The BTO says it may address these issues “in parts of the definition that will be released at a later date” in order to reduce the building’s entire life cycle emissions, which even includes reducing the amount of carbon that is embodied in the structure and minimizing the impact of refrigerants.

Charting the Path to Net-Zero: Defining Energy Efficiency and Renewable Energy Utilization in Building Standards

The draft definition would require an existing building’s energy performance to place it in the top 25% of the market for structures with a similar use in order to meet the requirement for energy efficiency. According to the definition, these requirements must be met by an Energy Star score of 75 or higher or a recorded complete building energy use intensity that is at least 35% higher than the median EUI.

The draft defines “highly energy successful” for new buildings as total building energy use that is at least 10% lower than that required by the most recent ASHRAE 90.1 model code or the International Energy Conservation Code. According to this rule, structures must be built to have an Energy Star score of 90 or higher and achieve energy performance in the top 10% of comparable structures.

According to the definition, a building’s emissions must equal zero through any combination of on- and off-site clean energy in order to comply with the requirement that it be powered by 100% renewable energy. If the building is using a 100% green power product, the skilled solar power procurement must adhere to the requirements of ASHRAE Standard 228‘s sections 8.3 to 8.5, U.S. Environmental Protection Agency Green Power Partnership guidelines, or be green-e qualified and profit to regulation. The draft also states that district energy must be produced from clear, emission-free sources, noting that carbon offsets do not meet this requirement.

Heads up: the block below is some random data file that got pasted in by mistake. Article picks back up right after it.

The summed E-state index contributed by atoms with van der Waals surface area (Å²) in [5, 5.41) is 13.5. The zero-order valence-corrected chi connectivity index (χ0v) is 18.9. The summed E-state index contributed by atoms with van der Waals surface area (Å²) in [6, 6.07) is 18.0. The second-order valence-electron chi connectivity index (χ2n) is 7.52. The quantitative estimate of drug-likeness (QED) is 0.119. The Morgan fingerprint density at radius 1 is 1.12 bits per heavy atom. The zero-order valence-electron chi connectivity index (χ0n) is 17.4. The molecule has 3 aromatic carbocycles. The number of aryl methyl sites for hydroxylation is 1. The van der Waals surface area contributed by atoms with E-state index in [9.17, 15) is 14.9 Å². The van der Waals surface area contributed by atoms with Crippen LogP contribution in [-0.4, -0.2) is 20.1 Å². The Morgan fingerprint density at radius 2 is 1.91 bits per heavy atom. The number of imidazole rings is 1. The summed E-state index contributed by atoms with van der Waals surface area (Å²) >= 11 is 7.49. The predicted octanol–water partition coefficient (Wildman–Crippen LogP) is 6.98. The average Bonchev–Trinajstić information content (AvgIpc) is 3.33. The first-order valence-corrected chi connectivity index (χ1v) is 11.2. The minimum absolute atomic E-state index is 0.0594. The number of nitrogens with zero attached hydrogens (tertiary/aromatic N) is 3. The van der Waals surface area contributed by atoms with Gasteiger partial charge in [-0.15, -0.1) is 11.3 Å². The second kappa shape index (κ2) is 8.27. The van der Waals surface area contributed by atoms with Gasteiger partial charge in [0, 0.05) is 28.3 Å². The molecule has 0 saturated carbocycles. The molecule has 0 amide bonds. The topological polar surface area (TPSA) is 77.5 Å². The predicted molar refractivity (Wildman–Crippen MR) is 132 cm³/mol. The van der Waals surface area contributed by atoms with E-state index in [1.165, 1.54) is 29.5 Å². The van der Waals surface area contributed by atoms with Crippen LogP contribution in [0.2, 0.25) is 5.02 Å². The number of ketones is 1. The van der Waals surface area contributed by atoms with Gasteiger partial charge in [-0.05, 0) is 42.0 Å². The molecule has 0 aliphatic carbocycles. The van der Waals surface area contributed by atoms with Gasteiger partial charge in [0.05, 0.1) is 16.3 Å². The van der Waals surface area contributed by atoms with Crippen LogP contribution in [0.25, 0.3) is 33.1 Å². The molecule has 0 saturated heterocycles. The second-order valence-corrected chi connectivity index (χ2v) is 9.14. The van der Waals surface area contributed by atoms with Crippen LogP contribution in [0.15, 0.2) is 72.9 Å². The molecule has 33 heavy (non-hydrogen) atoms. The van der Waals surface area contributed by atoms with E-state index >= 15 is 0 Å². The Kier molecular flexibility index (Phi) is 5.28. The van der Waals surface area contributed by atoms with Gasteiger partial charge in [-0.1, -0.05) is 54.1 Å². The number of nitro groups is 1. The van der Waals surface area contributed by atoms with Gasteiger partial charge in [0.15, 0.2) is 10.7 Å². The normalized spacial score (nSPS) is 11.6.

Paving the Way: A Framework for Decarbonization through National Zero-Emissions Building Definition

The national definition will offer builders and designers “multiple pathways” to reduce emissions from buildings through their design and operations, creating a “uniform, continuous, and tangible basis” for zero emissions buildings.

Elizabeth Beardsley, senior policy counsel at the U.S. Green Building Council, stated in an interview that “having a definition doesn’t directly affect what an individual building will have to do or not do to decarbonize.” The significance of this definition lies in its potential for widespread adoption, she said, noting that if it becomes a common, it might result in the emergence of natural banks. She explained that the definition might affect the financial incentives and support mechanisms provided by these alternative banks, encouraging initiatives like retrofitting existing buildings to adopt environmentally friendly practices and hasten decarbonization progress.

Viktor Musil

Victor Musil, pen name for Edouard Py, advocates for inclusive, people-centered city development. His work underscores the importance of ethical considerations and equitable access, shaping the discourse on urban innovation worldwide.